David Bourget (Western Ontario)
David Chalmers (ANU, NYU)
Rafael De Clercq
Jack Alan Reynolds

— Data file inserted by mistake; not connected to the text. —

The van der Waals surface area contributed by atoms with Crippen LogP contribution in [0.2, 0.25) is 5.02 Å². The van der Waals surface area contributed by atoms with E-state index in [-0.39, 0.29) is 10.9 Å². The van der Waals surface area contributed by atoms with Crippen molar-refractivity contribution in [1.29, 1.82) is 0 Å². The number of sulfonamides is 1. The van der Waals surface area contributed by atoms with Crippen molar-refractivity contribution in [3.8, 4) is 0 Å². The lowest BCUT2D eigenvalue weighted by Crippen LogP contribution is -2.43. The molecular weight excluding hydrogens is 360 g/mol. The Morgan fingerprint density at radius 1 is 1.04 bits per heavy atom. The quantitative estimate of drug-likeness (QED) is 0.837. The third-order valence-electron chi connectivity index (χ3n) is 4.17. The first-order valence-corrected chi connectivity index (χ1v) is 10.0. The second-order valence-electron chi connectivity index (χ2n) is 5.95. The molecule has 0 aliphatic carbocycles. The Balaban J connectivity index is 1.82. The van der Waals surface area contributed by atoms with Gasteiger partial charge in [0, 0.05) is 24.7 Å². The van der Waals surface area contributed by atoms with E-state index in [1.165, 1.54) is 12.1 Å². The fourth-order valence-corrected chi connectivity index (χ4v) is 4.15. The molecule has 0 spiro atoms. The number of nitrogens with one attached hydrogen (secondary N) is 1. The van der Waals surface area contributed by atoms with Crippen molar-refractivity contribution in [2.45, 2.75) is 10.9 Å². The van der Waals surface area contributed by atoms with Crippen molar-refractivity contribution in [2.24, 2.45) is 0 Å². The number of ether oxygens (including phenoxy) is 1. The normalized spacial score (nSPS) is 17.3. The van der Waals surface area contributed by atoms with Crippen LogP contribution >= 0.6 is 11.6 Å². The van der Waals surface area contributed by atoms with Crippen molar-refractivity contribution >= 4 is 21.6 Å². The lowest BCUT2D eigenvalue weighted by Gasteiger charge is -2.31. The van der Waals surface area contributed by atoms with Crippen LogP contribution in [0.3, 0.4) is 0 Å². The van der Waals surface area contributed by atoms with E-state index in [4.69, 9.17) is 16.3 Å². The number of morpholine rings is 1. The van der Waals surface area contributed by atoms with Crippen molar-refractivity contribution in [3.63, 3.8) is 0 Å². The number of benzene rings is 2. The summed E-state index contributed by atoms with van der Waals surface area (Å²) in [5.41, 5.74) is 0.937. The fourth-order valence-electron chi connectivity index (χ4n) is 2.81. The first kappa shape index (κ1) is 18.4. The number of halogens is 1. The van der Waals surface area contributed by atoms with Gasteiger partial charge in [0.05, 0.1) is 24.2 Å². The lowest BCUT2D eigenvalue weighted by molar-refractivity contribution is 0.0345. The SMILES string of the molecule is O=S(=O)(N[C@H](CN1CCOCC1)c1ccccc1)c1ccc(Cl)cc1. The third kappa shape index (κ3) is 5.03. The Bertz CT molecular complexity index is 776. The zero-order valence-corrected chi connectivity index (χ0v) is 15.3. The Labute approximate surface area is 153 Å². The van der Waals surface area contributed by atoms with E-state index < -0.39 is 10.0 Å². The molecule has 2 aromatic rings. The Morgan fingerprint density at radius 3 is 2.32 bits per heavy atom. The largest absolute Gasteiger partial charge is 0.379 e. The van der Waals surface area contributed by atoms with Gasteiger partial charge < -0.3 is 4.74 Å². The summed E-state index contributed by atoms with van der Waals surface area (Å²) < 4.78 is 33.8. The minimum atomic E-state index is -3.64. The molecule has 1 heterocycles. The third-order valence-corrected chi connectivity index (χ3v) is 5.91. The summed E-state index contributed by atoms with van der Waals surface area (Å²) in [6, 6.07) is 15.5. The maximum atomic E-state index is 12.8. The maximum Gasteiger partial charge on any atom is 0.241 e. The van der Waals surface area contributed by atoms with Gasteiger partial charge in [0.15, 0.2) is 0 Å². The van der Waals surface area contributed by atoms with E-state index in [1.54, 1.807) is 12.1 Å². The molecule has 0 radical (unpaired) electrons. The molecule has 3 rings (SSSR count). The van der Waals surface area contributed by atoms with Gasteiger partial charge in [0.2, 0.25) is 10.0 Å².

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‘Skepticism’ refers primarily to two positions. Knowledge skepticism says there is no such thing as knowledge, and justification skepticism denies the existence of justified belief. How closely the two views are related depends on the relationship between knowledge and justification: if knowledge entails justified belief, as many theorists say, then justification skepticism entails knowledge skepticism (but not vice versa). Either form of skepticism can be limited in scope. Global (or radical) skepticism challenges the epistemic credentials of all beliefs, saying that no one knows anything, or no belief is justified. More local skepticism is restricted to some domain; thus some skeptics question the epistemic credentials of beliefs about other minds (but not beliefs about one’s own mind), or beliefs concerning empirical matters (but not concerning a priori matters).
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